The Oracle Red Bull Racing team needs no introduction in the world of Formula 1. It is the hottest team on the circuit today, having just secured its second consecutive Constructors’ Championship. Its star driver Max Verstappen had already sewn up his third straight Drivers’ Championship even before he continued the team’s dominance in winning the 2023 United States Grand Prix at Circuit of the Americas in Austin, Texas earlier this month.
The logistics involved in moving cars, equipment and a lot of people around the world week after week make supporting the team a monumental task. Providing cybersecurity services on the go to protect the underlying communications infrastructure is even more difficult. Thus, I was intrigued when Arctic Wolf offered me the opportunity to speak with ORBR in late September in London to discuss its security strategy on and off the track.
A Winning Partnership
Arctic Wolf partnered with ORBR nearly two years ago to provide cybersecurity solutions across the team’s existing technology infrastructure. I’ve written about Arctic Wolf in the past; its concierge security services model is unique, and it aligns nicely with the way ORBR operates. Red Bull Racing chief security officer Mark Hazelton explained to me why supporting an average of 20 races per F1 season is so daunting. In essence, each race requires spinning up a mini data center quickly, reliably and—most importantly—securely.
To achieve these objectives, ORBR leverages Arctic Wolf’s Security Operations Cloud to ensure end-to-end data and identity access management protection. Off the track, the team is also using Arctic Wolf’s help to enable engineering innovation at its factory and headquarters in Milton Keynes, England, as well as awareness security training for employees. The flow of data from qualifying and race-day operations back to the United Kingdom is critical so the team can make needed improvements in car performance and future designs. Providing suppliers and contractors with access to ORBR’s network for supply chain considerations is equally essential—and both present unique challenges.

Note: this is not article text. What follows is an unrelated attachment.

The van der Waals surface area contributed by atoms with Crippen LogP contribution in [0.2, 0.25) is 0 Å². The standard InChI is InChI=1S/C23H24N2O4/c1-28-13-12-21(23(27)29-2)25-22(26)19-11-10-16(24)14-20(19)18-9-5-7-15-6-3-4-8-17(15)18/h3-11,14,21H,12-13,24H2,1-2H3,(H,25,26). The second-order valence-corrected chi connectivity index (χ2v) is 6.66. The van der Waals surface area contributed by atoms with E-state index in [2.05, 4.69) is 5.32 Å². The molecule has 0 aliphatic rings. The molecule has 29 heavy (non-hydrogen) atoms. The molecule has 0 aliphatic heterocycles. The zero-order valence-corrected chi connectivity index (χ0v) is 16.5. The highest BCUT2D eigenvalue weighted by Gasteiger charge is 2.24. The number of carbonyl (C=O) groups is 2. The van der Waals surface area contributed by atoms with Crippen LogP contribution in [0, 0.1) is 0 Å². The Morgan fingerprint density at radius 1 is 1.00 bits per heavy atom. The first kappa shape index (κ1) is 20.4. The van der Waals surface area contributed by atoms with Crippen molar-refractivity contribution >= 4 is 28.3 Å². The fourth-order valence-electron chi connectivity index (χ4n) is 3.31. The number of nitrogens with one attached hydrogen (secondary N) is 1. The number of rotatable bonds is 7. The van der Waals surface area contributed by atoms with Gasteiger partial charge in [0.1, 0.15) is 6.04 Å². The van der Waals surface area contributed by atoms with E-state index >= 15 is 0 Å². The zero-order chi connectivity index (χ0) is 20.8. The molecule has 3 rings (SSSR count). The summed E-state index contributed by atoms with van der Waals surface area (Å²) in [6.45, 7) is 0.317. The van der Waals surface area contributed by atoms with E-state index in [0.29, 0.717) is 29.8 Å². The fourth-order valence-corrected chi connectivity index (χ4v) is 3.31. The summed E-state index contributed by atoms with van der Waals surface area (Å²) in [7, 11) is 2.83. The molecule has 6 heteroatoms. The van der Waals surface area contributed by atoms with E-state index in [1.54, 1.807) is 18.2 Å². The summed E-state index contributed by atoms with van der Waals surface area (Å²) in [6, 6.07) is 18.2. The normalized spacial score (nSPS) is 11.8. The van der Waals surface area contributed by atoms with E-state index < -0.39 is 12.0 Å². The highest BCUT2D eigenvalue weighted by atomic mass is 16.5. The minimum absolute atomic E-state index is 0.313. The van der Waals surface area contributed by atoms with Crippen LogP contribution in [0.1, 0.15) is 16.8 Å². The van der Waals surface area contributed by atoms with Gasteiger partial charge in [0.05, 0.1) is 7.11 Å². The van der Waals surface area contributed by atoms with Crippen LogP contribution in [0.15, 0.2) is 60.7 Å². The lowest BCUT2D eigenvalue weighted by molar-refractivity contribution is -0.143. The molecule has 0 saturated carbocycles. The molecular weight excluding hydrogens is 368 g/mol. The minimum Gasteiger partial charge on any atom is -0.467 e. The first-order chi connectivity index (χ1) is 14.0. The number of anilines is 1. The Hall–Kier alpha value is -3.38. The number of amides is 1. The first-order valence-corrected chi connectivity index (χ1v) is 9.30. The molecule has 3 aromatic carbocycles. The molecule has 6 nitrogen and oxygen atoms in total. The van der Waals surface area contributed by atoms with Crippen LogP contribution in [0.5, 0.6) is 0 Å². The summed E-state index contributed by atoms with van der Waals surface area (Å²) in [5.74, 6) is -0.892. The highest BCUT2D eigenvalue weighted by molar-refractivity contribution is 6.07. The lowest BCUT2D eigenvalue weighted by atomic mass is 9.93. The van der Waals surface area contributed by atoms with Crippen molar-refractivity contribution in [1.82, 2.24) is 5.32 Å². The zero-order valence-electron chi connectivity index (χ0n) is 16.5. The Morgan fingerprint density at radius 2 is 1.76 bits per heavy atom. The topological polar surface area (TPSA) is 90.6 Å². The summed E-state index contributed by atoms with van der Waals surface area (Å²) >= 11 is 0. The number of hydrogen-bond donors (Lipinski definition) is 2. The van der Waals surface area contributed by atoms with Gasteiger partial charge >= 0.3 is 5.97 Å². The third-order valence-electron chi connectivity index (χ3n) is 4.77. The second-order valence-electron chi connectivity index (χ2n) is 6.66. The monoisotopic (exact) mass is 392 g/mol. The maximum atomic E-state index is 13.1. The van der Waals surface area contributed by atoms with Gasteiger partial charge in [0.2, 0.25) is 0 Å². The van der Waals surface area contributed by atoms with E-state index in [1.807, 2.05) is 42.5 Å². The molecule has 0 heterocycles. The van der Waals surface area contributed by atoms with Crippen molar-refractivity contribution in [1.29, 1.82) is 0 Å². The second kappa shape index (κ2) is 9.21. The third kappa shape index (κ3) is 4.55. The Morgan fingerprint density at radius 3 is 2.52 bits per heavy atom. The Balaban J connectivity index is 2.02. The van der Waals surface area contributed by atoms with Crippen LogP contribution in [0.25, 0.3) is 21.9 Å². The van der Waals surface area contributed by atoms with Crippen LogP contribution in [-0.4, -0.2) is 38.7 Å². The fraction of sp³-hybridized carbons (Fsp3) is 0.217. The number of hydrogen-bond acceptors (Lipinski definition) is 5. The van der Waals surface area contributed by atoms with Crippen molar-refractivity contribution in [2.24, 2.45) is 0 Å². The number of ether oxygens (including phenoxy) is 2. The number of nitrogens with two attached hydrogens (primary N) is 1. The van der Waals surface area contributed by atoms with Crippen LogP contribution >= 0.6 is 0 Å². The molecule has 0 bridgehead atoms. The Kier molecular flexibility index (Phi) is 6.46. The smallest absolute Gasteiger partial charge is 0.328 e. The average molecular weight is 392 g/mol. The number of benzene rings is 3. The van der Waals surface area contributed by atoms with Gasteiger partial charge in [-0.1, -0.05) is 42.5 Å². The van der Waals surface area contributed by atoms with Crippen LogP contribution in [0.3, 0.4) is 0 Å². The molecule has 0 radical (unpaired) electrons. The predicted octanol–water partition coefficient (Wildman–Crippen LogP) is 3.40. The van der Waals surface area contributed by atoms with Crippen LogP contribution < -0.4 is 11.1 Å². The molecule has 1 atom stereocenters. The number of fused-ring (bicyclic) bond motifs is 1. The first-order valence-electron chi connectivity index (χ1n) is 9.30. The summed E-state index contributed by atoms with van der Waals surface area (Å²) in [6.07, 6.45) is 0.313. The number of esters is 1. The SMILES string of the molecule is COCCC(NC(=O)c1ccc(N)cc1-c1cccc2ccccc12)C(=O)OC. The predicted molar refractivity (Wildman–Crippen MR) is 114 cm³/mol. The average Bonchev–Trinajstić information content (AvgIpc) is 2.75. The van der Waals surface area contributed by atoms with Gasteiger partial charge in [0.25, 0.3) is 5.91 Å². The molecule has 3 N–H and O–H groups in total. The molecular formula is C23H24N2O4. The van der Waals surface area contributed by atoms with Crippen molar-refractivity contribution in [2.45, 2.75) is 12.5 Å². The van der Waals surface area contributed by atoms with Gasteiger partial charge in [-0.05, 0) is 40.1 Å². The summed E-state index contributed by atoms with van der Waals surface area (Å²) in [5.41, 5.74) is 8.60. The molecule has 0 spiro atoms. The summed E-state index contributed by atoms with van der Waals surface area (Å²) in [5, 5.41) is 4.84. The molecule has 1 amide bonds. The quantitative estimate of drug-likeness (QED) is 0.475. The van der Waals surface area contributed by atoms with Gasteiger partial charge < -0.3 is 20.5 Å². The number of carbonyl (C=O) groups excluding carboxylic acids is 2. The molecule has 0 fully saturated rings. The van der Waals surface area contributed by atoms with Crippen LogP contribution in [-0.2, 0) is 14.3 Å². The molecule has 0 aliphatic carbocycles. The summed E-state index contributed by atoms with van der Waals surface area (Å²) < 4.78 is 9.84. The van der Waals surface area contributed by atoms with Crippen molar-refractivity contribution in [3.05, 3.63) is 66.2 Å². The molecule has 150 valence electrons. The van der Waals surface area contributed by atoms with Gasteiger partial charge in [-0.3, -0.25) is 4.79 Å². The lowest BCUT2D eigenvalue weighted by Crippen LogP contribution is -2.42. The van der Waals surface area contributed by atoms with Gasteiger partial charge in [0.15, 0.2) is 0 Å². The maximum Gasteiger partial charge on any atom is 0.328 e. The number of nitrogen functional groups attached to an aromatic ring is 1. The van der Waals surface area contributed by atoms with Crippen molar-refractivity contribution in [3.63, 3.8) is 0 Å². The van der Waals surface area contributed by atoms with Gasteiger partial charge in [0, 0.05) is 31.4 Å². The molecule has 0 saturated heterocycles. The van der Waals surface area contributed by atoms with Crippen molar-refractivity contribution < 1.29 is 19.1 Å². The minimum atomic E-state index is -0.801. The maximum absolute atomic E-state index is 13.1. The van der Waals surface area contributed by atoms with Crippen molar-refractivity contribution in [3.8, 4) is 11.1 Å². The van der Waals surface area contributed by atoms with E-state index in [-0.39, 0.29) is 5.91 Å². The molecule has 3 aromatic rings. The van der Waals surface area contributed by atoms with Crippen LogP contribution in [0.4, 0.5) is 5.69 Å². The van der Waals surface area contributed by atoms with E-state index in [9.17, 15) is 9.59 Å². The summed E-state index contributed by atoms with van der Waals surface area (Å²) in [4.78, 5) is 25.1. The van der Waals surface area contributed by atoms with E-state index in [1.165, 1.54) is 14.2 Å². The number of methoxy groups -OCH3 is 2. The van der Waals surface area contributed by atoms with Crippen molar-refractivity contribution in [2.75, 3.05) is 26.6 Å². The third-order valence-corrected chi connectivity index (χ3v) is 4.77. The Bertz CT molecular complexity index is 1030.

Identity access management and data security are likely the two biggest obstacles that ORBR faces daily. Hundreds of suppliers from tire manufacturers to engine component providers require access to the team’s network. Supply chains represent one of the most exploited areas of IT infrastructure, as evidenced by the SolarWinds exploit that made headlines a few years ago. Arctic Wolf manages this complexity, applying zero trust principles to ensure that outside parties are authenticated to access only those supply chain systems that are necessary rather than to all of ORBR’s network, which could risk lateral movement of threats and the introduction of malware.
Data protection is equally essential, given that data represents the crown jewels that yield valuable insights to ensure that the ORBR team continues its winning streak. On average, an astounding 1TB of data is generated per race, and the team generates more than 1 billion events every ten days that require security analysis. Arctic Wolf plays an instrumental role in evaluating potential vulnerabilities, thus reducing alert fatigue for ORBR while ensuring the highest levels of protection.
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ORBR is wise to partner with Arctic Wolf for its security operations, given the highly distributed nature of professional racing. Remote employee and supplier access as well as data protection are critical elements that require the highest levels of security. Arctic Wolf may be one of the many sponsor logos on the ORBR race car, but it is also an essential contributor to the team’s success.